You don’t actually even need to bring a water bottle. There’s clean water in every stream. We arrived right at the start of the area’s hectic summer, with meltwater rivulets everywhere, innumerable flowers and a bewildering variety of bird calls. Very few mosquitoes bothered us. The treeline is near, so the landscape varies dramatically as your path lifts and dips. With a GPS or map and compass, of course, you needn’t even follow paths. The King’s Trail suffers from erosion, so the less people use it the better.

Check out the Swedish Tourist Association’s mountain hiking site.

Weekend Fun

Edmund de Waal at Artipelag
Edmund de Waal at Artipelag

It’s been a fun weekend! Here’s what I did.

  • Watched Jrette’s dance show, snappy and lively!
  • Inspired by Kate Feluś’s fine recent book Secret Life of the Georgian Garden, I made syllabub (whipped cream with lemon juice & rind, wine, sugar and a dash of grand marnier), and ate it while checking on the (encouraging) progress of our three tiny rose bushes.
  • Logged nine geocaches and failed to find two. One hadn’t been visited in the past nine months and contained no less than three travel bugs that had been languishing there. I brought them along and placed each in a different cache in a far more frequently visited area.
  • Watched the orange rabbit who has taken to munching for hours on the lawn outside our kitchen window, where hares sat a lot last year.
  • Visited the beautiful and beautifully sited art museum Artipelag, viewed a double-feature of Morando, who obsessively depicted pots, and de Waal, who obsessively mass-produces pots. At least Mrs. Rundkvist liked them.
  • Read Albert Sánchez Piñol’s 2012 historical novel Victus about an 18th century military engineer.
  • Played Yggdrasil (failing to prevent the Twilight of the Gods) and Plato 3000.
  • Scrubbed the carved 1970s sign with my surname on it that sits on the street end of the garden shed. It needs oiling.

What did you do, Dear Reader?

Weekend Fun

Space Wale
Space Whale

The past two weekends were a lot of fun.

  • The Royal Technical College’s orchestra and several combined student choirs from Sweden and Finland performed Giuseppe Verdi’s 1874 Requiem, an intricate and operatic farewell to fellow composer Gioachino Rossini and poet Alessandro Manzoni.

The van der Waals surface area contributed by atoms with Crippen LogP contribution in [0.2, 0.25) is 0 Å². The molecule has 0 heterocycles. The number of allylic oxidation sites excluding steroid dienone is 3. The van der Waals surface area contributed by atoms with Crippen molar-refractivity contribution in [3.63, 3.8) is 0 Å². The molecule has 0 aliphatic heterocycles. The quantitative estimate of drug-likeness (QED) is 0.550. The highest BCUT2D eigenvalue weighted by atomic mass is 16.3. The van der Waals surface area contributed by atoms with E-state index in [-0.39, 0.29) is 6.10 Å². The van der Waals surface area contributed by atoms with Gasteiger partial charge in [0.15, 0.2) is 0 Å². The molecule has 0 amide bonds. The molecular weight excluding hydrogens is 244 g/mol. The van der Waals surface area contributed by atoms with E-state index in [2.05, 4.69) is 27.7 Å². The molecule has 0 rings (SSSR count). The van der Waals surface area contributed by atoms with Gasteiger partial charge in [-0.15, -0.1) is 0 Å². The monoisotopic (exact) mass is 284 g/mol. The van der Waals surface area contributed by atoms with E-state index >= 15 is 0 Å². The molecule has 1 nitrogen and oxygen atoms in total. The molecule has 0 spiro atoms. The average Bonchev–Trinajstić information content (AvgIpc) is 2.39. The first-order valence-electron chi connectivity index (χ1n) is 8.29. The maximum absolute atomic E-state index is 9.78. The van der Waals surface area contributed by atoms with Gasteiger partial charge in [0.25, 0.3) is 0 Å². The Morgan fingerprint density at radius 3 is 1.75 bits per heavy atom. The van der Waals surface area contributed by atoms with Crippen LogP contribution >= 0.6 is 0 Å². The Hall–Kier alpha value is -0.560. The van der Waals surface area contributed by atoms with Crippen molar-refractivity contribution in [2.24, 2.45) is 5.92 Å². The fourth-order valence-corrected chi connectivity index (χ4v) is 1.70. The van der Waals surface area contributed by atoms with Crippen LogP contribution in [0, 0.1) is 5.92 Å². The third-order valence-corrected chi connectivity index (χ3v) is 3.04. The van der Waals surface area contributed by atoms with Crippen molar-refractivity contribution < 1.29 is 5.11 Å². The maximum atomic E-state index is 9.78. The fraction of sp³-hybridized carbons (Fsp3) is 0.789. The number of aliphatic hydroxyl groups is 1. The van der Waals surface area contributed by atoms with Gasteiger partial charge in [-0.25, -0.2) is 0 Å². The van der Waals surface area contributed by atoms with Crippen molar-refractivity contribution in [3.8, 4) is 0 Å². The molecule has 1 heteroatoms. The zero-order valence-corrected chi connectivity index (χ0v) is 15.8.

Hallwyl House: carving in the doorway between the ladies' drawing room and the Golden Salon.
    Hallwyl House: carving in the doorway between the ladies’ drawing room and the Golden Salon.
  • Gig with King Khan and the Shrines. Imagine a tall, psychedelic, semi-nude, portly, Canadian Wilson Pickett of Indian extraction belting out soul rock with a band consisting of extremely enthusiastic Germans. First time I’ve seen a horn section playing to a microphone stuck down the front of the lead singer’s hot pants.
  • Played Elfenland and Plato 3000.
  • Watched the 1955 Brando-Simmons-Sinatra-Blaine movie version of the 1950 musical Guys and Dolls. Impressed by Brando, didn’t know he could sing. Ugly sets and boring dialogue though. The reason that we watched it was that Jrette is playing Nicely-Nicely Johnson in an upcoming school production. Made me want to read some Damon Runyon.
  • Gig organised by Undergången with three unsigned Swedish psych acts. Space Whale are four very young and very strong musicians with excellent songs. They really blew me away! Besvärjelsen are a heavier and more metal-oriented quintet that I would really like to hear studio work from. And the Magic Jove trio are basically Cream. Extremely proficient musicians!
  • Hallwyl House: Swedish logging magnate’s daughter marries Swiss count and has some of 1890s Stockholm’s best architects and artists build them a town palace, no expenses spared, which she proceeds to fill with Early Modern art and craft objects. All of this remains in place and is now a museum, large parts of which is free of charge, and which is located a short walk from the Central Station.
King Khan
King Khan

Weekend Fun

One of four grotesque male faces on a 17th century object in the Tre Kronor castle museum. The piece looks like a little baptismal font, but the label says "possibly a kitchen mortar". Neither function seems likely.
One of four grotesque male faces on a 17th century object in the Tre Kronor castle museum. The piece looks like a little baptismal font, but the label says “possibly a kitchen mortar”. Neither function seems likely.
Had some quality fun this past weekend.

  • Dinner at Tbilisis Hörna, a Georgian + Greek + Italian restaurant. Service was slow and unsynched but the food was great. The deep green tarragon soda in a bottle with almost exclusively Georgian script on the labels added to the sense of not being anywhere near Stockholm.